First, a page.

Graduation Year


Document Type




Degree Name

Doctor of Philosophy (Ph.D.)

Degree Granting Department


Major Professor

Frederick Steier, Ph.D.

Committee Member

Jane Jorgenson, Ph.D.

Committee Member

Mahuya Pal, Ph.D.

Committee Member

Walter Nord, Ph.D.


Remote work, Sociomaterial practice, Organizational communication, Bonding, Learning


Organizations have traditionally accomplished connectivity among their workers by co-locating them in shared organizational workplaces. However, information and communication technologies (ICTs) are offering alternative ways to accomplish this kind of connection. This change raises important questions about what it is possible to accomplish through such mediated communicative connections, and if there are work activities that are best accomplished face-to-face. Practitioners and researchers have historically identified informal communication as a process essential to organizational success that is difficult or impossible to accomplish outside of shared physical environments. This study documents the ways full-time teleworkers are accomplishing informal communication without being in shared work environments. In doing this, this work also identifies for what purposes these participants find shared organizational workplaces important and/or essential for successful informal communication.

To complete this study required that two additional questions needed to be addressed: 1) defining full-time telework in the context of modern ICT-mediated corporate work environments, and 2) a re-examination of the parameters of telework to define them for modern workplace environments, so as be able to use effectively to examine past and present telework research efforts. In order to document the context of each of the participants as fully as possible, a narrative case study based research protocol was used. Participants were engaged through two active interviews and a journaling exercise so as to identify and document instances of informal communication and their purposes or roles in their workdays.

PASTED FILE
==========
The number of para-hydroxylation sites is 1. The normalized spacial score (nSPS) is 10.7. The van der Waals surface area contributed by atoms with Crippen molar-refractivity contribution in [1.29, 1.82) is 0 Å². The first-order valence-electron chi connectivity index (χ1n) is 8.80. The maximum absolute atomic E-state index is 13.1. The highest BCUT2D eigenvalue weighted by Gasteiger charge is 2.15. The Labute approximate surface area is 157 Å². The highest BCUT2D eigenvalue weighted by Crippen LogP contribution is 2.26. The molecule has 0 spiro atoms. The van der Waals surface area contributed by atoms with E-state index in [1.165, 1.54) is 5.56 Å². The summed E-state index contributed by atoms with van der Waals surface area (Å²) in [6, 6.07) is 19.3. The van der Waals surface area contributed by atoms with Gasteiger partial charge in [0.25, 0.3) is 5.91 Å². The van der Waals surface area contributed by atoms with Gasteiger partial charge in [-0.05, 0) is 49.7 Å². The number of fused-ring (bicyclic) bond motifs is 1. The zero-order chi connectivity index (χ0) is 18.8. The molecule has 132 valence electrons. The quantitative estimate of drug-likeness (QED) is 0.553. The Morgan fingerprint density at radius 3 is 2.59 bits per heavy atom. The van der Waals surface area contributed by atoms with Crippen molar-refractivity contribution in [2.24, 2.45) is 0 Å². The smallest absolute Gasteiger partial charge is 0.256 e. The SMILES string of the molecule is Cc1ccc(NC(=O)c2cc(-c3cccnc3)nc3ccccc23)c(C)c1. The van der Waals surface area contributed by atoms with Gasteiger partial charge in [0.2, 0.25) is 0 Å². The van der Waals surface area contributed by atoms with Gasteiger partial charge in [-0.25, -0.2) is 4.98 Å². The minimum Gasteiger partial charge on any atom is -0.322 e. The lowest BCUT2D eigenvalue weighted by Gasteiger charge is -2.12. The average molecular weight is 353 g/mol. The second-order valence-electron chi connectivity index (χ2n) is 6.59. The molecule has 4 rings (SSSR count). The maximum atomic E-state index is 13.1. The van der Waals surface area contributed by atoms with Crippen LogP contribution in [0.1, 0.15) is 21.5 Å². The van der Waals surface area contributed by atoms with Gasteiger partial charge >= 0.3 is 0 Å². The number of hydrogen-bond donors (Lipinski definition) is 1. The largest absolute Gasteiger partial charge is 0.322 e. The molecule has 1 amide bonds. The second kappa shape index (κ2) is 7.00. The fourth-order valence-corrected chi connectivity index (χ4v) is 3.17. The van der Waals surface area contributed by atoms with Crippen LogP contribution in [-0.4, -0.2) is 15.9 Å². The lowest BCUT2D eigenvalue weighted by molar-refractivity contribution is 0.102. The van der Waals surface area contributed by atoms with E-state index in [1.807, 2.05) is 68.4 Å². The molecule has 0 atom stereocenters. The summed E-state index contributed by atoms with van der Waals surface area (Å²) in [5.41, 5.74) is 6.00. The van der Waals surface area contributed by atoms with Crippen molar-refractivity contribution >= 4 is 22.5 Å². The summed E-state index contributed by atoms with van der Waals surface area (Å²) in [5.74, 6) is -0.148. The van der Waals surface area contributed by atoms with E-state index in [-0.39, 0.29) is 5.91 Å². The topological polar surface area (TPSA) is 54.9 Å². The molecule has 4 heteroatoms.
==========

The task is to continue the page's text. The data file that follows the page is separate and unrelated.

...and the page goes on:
This study’s key finding is that among this group of full-time teleworkers, all were engaging in informal communication to accomplish bonding and learning, both in ways that paralleled those communicative practices commonly accomplished in shared environments, but also in new ways that were made possible because of emergent sociomaterial practices supported by new information and communication technology affordances. While all the study’s participants indicated that their work processes, including informal communication, could be entirely accomplished virtually, nearly all noted the importance of face-to-face communication for key aspects of bonding and learning. Additionally, the successful work practices of these teleworkers were strongly dependent on the ubiquitous adoption of ICT tools and platforms throughout these participants’ organizations, and by the distribution and mobility of increasing numbers of workers, in these organizations and others, that are using these technologies as a routine part of their daily work practices.

Included in

Communication Commons